Making sure that the crowd understood the significance of this event, Kilpatrick stated that we should take the word out of our spirit. “Good riddance. Die, N-word,” said Kilpatrick. We don’t want to see you around here no more.”
4. Detroit Public Schools busing case
With a nationwide conversation about busing and school desegregation, let’s remember that Detroit’s schools played a major role in how we talk about race in public education. Local leaders in Detroit wanted to bus white students into black schools in the city, and sought the NAACP’s counsel to fight state leaders who opposed busing. Local leaders argued that state and federal leaders — and the Detroit Public Schools board itself — were sabotaging the futures of Detroit children by crowding them into inner-city schools based on federal housing policy. Per the Michigan Bar Journal:
“Policies of the Federal Housing Administration, the Veteran’s Administration, the Home Owners’ Loan Corporation, and the practices of real estate associations, banks, and other lending institutions all combined together to create a racially segregated housing market in Detroit and in the suburbs,” said Joyce Baugh, a Central Michigan University political science professor and author of The Detroit School Busing Case: Milliken v Bradley and the Controversy over Desegregation. “Suburban schools didn’t have to write policies to keep black children out because housing policies already took care of that.”
The NAACP argued that both the Detroit Board and state government actively increased school segregation by implementing an optional attendance zone policy, building new schools in white neighborhoods, and drawing boundaries that created the most racially segregated schools possible. Then they made a radical proposal: in order to actually integrate Detroit’s schools and not just escalate “white flight,” the plan would have to reach beyond the city’s limits to include white students in the suburbs in an inter-district busing desegregation plan.
The U.S. Court of Appeals found the Detroit school board and the state responsible for school segregation in the city, but state and suburban leaders appealed the case to the U.S. Supreme Court, which reversed and remanded the decisions in the lower court. In short, the U.S. Supreme Court affirmed that school districts didn’t have to desegregate. As a result, white students in outlying districts were not bused into Detroit schools; instead, white students already in the Detroit district were redistributed evenly across the city. The Supreme Court decision, however, further accelerated white flight in Detroit and other cities as their school systems became increasingly populated with black students while suburban ones became predominantly white.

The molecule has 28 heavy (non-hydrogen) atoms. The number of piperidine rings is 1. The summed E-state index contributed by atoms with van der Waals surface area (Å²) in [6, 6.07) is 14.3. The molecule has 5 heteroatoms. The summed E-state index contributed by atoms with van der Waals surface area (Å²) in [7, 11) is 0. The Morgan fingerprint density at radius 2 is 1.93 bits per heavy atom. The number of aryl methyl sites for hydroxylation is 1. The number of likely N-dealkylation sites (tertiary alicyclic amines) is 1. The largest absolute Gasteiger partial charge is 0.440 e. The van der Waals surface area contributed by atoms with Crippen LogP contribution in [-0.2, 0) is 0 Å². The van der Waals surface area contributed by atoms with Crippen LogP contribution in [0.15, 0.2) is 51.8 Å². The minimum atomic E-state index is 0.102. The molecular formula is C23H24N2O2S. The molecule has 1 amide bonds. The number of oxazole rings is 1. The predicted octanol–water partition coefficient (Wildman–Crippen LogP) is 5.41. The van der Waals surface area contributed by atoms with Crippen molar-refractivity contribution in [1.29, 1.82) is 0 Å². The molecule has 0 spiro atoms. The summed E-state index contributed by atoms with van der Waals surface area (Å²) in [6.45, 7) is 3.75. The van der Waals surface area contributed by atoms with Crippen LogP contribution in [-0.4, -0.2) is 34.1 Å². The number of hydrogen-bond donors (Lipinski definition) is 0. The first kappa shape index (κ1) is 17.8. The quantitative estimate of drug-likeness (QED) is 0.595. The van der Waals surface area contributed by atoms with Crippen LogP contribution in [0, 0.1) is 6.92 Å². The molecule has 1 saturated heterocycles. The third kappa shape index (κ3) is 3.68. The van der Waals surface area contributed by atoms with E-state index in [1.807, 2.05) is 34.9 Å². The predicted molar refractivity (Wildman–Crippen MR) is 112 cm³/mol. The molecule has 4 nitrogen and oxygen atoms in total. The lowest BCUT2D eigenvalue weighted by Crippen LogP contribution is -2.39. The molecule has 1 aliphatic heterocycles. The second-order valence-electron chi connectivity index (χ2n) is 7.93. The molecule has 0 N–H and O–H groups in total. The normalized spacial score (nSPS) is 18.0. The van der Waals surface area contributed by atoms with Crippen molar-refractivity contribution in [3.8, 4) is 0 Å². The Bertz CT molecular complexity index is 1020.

5. Desegregating public housing and neighborhoods in Detroit
Adequate affordable housing for black Detroiters was a persistent issue in the city’s mid-century years, as tensions between poor whites and poor blacks flared when the former frequently attempted to keep the latter from taking space in new housing projects. Per the Detroit NAACP’s website: The Detroit Branch is also responsible for ending segregation in Detroit public housing in 1954 when Federal Judge Arthur Lederle issued a permanent injunction against the Detroit Housing Commission.
Another local victory was won years later: With its focus on housing, the Detroit Branch NAACP won a summary judgment against the City of Detroit’s “Homeowners” ordinance, which wanted allow a property owner “to enjoy his property according to his own dictates” and allowed a property seller to “reject any prospective buyer or renter” for his own reasons.” In 1966, the branch successfully argued that this ordinance would discriminate against Blacks.
(Top photo via Reuther Library/Wayne State University)